Pages 10 (2510 words)
Download 0
Since a good part of the world's population is now undergoing the pattern of change which we call modernization, we should raise the question of the adequacy of various theories to account for that pattern. "Many of the perspectives we have examined so far have dealt directly with modernization, or with certain aspects of it, including Smelser's structural-functionalist analysis of England's industrialization and the social psychological approaches of Hagen, McClelland, and the students of individual modernity" (Lauer, 1977, pp 304-310).


Evidence of their influence may be found in many features of modernization theory: the frequent use of dichotomous type constructions and concepts such as "social differentiation" and "social system"; an emphasis upon the ability to adapt to gradual, "continual change as the normal condition of stability; the attribution of causal priority to immanent sources of change; and the analysis of social change as a directional" process (Tipps, 1973, p 199-226).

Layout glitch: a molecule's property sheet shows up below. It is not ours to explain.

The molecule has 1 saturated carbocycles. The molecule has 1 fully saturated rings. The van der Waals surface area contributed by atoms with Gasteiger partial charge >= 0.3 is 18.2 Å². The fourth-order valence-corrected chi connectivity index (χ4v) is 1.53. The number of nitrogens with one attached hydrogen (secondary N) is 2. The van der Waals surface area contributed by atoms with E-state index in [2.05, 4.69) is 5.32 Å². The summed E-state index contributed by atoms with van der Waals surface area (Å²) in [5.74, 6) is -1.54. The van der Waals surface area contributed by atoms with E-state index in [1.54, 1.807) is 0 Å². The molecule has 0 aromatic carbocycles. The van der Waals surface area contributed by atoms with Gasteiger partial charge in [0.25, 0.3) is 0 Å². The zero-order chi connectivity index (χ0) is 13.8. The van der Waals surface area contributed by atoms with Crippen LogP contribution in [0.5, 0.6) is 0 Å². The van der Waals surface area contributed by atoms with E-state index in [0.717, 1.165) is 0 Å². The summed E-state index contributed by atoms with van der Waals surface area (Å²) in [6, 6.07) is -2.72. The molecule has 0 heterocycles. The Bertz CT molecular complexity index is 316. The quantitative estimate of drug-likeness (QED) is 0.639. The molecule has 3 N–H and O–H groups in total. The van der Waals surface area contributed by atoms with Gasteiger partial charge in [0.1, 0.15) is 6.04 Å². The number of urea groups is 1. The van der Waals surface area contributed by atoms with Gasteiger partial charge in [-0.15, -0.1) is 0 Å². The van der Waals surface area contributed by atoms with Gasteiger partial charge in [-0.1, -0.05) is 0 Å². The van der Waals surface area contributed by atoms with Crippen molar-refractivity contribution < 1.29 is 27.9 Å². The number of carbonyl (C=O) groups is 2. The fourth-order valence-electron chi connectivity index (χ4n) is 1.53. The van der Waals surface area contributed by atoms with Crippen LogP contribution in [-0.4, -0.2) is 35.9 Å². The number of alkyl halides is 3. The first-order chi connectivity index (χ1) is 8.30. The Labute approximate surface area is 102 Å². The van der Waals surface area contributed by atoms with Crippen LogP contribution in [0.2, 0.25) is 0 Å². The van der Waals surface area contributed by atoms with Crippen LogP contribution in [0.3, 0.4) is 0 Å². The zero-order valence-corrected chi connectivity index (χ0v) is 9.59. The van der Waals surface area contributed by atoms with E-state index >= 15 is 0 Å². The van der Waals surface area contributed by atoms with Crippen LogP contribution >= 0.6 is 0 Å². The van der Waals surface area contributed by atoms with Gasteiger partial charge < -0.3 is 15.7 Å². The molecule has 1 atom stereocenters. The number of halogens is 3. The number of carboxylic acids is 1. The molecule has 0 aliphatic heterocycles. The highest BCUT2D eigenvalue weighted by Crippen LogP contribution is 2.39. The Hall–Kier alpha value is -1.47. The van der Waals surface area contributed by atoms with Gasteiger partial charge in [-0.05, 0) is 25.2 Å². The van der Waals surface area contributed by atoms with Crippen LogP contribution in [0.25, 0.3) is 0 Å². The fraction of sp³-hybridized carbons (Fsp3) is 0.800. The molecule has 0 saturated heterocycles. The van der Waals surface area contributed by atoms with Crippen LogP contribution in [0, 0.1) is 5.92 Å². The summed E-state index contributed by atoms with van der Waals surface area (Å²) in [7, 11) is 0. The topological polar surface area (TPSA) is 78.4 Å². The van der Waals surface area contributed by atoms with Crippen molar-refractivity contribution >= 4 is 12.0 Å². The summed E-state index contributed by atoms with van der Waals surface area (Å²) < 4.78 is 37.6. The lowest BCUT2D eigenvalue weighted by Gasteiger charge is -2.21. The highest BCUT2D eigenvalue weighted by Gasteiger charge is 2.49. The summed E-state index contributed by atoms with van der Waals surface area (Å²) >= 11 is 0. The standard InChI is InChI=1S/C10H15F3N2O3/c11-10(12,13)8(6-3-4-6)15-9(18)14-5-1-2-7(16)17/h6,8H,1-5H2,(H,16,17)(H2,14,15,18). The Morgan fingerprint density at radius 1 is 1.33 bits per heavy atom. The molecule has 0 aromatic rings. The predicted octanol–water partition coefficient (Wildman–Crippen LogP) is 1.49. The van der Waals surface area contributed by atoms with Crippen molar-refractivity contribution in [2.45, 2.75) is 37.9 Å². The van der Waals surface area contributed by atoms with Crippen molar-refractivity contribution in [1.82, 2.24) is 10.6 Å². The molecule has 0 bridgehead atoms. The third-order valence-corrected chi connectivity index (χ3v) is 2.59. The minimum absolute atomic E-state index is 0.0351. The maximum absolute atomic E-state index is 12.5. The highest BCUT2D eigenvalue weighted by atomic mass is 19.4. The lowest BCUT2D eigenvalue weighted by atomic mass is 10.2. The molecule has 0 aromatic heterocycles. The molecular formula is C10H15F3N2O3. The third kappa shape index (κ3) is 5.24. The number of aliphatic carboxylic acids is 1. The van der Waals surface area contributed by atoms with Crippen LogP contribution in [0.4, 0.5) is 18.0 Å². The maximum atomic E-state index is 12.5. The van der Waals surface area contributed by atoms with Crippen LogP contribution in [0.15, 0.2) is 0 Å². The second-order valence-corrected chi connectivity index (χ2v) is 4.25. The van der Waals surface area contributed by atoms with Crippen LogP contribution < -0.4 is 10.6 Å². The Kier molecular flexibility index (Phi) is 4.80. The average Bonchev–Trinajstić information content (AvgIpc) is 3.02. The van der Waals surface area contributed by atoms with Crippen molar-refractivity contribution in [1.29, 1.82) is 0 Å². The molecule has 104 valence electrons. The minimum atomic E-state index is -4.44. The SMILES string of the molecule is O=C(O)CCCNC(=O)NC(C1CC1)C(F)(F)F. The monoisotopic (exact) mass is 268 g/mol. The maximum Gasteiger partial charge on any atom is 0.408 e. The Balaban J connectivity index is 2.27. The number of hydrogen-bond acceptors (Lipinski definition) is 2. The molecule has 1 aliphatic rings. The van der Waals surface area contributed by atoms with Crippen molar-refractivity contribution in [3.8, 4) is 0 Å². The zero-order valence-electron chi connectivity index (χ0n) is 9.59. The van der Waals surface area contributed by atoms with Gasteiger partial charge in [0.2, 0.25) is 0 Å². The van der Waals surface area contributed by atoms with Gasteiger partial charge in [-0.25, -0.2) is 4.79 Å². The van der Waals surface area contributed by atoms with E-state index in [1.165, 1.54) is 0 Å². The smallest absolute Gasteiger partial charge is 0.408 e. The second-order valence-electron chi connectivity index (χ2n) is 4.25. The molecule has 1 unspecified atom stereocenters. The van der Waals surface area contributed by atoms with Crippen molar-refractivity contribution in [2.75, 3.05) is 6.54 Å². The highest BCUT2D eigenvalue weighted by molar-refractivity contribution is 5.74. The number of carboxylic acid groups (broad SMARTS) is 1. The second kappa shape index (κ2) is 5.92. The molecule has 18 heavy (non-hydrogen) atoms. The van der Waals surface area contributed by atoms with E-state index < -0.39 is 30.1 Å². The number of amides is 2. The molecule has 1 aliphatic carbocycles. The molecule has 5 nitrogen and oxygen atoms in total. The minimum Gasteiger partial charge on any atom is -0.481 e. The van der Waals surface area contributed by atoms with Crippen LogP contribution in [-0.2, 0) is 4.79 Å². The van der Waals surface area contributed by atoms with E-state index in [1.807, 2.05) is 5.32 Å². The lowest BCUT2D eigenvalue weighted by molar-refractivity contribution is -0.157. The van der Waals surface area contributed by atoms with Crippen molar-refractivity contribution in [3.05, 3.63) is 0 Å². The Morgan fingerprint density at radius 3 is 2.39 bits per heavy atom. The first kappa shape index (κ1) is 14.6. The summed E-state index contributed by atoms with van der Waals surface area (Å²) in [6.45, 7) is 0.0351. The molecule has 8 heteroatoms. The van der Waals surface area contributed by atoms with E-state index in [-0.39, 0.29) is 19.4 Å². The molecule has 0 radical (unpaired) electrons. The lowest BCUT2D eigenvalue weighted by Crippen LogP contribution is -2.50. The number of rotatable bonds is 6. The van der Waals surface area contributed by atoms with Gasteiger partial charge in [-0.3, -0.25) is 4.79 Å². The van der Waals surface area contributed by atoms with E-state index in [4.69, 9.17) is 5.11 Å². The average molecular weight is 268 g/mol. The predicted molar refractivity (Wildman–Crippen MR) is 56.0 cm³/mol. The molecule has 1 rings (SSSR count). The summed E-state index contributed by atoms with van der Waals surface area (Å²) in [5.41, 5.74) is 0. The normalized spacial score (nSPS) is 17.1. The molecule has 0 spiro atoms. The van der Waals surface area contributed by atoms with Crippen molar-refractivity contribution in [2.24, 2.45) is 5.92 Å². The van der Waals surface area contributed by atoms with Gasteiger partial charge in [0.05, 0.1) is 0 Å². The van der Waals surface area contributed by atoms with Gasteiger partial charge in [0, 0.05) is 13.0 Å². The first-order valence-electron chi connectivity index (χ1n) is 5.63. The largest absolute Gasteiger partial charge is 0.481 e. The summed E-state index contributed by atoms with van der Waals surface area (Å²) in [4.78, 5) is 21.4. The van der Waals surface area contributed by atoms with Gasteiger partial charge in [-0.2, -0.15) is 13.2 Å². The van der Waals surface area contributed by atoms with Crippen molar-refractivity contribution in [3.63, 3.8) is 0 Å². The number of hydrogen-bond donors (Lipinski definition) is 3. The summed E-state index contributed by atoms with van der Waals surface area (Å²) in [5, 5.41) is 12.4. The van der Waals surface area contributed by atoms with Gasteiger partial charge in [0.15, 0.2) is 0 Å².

Tipps also notes that modernization has been employed mainly as an inclusive rather than discriminating concept. It is used to summarize a great many phenomena rather than to discriminate what is modern from other conditions. The level of analysis which is of crucial theoretical significance is that of society and culture--the national state is normally the focus of interest.
Finally, Tipps classified modernization theories into two types, the "critical variable" and the "dichotomous" theories. ...
Download paper
Not exactly what you need?